Blaine Thurier’s sultry, perma-stoned, ultra-modern spin on the vampire genre evokes cult-horror figures like George A. Romero and Stuart Gordon.
Contemporary World Cinema
Fusing the grittiness of George Romero’s Martin with the sly theatricality of Stuart Gordon’s early films (Re-Animator, From Beyond), Blaine Thurier’s Kicking Blood reimagines vampire mythology by transplanting it to the bohemian world Thurier has satirized since he began making films. Instead of the usual desiccated, tormented aristocrats with impossibly innocent victims, Thurier’s undead are hipster scavengers and swingers, their victims luckless hangers-on and drunks.
Vampire Anna (Alanna Bale) is disappointed with eternal life. She’s less guilt-stricken than tired — tired of the people she preys on, tired of having to say goodbye to people she likes. Her one mortal friend, Bernice (Rosemary Dunsmore), is deathly ill, and a chance encounter with suicidal alcoholic Robbie (Luke Bilyk) has only exacerbated her weariness. Her fellow bloodsuckers see humans as food with an annoying tendency to talk back, but Anna is perplexed and even inspired by human foibles — specifically Robbie’s determination to kick booze and Bernice’s determination to live and die on her own terms.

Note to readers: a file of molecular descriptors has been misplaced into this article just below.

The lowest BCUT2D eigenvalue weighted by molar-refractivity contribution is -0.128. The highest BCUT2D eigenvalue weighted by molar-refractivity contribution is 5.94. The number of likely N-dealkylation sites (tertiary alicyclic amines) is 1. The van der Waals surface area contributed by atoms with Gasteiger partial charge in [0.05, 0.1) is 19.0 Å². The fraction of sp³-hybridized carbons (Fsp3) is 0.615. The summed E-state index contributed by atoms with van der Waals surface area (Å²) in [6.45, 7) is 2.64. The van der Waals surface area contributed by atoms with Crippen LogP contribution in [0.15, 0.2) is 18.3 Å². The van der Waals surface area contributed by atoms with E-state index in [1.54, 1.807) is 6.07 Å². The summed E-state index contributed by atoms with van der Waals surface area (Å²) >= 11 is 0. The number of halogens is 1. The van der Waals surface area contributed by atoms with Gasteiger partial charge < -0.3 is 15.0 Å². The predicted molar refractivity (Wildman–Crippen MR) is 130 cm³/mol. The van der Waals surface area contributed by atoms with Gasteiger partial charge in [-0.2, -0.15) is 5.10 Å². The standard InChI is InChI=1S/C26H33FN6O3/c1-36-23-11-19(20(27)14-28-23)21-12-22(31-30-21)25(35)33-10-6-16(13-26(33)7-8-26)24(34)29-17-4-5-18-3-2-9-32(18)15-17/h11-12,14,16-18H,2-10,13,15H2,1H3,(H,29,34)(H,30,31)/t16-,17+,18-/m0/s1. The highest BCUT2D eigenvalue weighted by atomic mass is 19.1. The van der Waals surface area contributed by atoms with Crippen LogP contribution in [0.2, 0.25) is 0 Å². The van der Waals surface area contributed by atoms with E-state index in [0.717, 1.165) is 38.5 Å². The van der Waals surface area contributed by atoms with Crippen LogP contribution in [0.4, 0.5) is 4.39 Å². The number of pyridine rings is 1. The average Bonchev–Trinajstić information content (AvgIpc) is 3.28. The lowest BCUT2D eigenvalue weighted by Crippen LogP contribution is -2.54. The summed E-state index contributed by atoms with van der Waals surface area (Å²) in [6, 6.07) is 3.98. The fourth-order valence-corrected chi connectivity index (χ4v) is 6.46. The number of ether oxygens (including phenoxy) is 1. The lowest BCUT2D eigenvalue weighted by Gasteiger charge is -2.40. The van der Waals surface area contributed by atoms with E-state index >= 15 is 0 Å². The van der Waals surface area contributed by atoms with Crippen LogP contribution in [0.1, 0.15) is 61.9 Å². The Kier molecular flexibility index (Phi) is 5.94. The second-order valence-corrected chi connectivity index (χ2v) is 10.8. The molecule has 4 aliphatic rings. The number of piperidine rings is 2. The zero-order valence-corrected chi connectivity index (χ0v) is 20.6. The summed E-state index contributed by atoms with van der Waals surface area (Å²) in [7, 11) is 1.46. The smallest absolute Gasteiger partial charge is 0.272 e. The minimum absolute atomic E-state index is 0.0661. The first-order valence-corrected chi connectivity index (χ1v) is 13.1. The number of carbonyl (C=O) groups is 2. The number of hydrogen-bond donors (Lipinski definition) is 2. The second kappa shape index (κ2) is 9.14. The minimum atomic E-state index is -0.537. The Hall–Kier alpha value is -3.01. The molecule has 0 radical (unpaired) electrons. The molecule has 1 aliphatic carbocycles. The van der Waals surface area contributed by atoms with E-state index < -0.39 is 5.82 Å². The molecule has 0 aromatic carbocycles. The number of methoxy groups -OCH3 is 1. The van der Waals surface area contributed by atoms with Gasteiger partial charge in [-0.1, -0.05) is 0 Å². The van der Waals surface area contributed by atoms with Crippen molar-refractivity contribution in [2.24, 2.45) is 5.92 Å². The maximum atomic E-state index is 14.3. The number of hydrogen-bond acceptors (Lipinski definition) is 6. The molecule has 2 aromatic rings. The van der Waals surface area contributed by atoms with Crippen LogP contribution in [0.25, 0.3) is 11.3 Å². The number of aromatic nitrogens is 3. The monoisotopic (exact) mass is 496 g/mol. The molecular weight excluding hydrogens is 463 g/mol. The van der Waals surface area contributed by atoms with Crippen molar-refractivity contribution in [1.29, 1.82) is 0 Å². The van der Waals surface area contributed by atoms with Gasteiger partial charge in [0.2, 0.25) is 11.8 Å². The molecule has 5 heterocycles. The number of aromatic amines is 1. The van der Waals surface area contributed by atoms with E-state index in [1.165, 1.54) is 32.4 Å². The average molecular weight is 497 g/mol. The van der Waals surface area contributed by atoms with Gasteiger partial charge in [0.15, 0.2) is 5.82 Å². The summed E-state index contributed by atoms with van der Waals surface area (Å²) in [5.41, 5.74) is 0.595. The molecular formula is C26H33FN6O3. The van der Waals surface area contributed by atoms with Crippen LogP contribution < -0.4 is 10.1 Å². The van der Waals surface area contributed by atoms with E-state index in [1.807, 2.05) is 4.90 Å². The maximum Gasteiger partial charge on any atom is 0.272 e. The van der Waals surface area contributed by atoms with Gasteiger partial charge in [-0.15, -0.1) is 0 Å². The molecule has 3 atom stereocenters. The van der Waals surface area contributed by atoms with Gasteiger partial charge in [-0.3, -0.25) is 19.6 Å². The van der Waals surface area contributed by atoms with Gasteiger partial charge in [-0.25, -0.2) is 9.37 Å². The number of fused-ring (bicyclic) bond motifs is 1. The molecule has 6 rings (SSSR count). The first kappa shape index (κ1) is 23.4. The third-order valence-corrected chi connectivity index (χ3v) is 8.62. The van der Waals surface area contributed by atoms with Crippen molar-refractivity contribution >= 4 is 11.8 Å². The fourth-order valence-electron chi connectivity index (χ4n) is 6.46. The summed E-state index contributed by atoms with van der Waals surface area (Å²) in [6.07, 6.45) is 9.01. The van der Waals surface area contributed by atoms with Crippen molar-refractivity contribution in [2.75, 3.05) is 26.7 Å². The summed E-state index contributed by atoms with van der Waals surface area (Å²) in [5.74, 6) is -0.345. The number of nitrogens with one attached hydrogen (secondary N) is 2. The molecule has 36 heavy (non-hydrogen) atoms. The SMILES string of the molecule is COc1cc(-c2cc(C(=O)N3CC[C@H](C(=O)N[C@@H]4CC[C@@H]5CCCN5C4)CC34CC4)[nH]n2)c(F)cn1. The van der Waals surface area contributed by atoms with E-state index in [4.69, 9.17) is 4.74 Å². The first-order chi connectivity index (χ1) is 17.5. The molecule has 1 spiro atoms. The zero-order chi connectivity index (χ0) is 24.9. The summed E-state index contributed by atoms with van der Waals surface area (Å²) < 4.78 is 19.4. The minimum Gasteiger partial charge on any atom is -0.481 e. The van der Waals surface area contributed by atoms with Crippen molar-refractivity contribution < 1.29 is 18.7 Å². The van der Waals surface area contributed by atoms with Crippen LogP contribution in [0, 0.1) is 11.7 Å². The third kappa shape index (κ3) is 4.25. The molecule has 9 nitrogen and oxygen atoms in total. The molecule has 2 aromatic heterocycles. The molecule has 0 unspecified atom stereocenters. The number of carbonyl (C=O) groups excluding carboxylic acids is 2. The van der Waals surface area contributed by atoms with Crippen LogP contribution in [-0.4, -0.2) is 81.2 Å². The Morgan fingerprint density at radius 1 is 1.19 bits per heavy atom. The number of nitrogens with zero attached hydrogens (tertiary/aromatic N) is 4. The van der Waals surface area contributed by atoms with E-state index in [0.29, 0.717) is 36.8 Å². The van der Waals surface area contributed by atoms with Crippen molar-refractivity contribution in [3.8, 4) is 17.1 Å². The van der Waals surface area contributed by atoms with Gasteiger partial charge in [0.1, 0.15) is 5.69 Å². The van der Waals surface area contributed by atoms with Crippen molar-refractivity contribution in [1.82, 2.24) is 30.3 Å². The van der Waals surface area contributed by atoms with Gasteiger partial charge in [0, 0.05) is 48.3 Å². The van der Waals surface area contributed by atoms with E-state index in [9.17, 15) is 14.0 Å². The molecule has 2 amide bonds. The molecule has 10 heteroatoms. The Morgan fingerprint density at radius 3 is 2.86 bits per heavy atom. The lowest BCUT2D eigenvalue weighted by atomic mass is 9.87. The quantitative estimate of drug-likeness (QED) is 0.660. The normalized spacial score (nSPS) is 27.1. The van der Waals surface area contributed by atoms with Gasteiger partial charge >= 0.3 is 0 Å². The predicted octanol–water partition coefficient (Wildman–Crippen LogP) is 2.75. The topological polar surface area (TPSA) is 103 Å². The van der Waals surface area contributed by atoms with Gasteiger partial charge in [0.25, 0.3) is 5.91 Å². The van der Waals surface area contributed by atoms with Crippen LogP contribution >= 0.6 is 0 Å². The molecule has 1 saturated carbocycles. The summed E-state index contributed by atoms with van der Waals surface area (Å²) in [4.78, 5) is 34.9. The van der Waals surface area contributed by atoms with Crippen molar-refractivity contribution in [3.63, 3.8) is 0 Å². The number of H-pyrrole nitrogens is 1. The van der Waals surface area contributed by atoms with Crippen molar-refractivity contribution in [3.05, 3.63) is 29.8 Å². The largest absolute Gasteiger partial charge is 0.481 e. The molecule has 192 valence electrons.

Thurier adds a new wrinkle to the vampire ethos: an interest in the undead economy. Anna’s vampire buddies rip off their victims, something she finds undignified. He also riffs on the vampires-as-junkies motif in a perhaps more direct manner than previously seen. This crew is less driven by dire necessity than a desire to, as Anna puts it, get “high as fuck.”
Kicking Blood’s adventurous cast is rounded out by Benjamin Sutherland and Ella Jonas Farlinger as Anna’s nocturnal crew; Josh Bainbridge as a spectacularly hapless victim; and Vinessa Antoine as Robbie’s wealthy ex, who’s almost as parasitical as Anna’s colleagues. Cinematographer Jonathon Cliff turns Sudbury (where the film was shot) into an eerier, more romantic version of Romero’s Pittsburgh, giving it a bleary glamour in the night scenes.
Content advisory: coarse language, sexual content, implied violence, references to drug use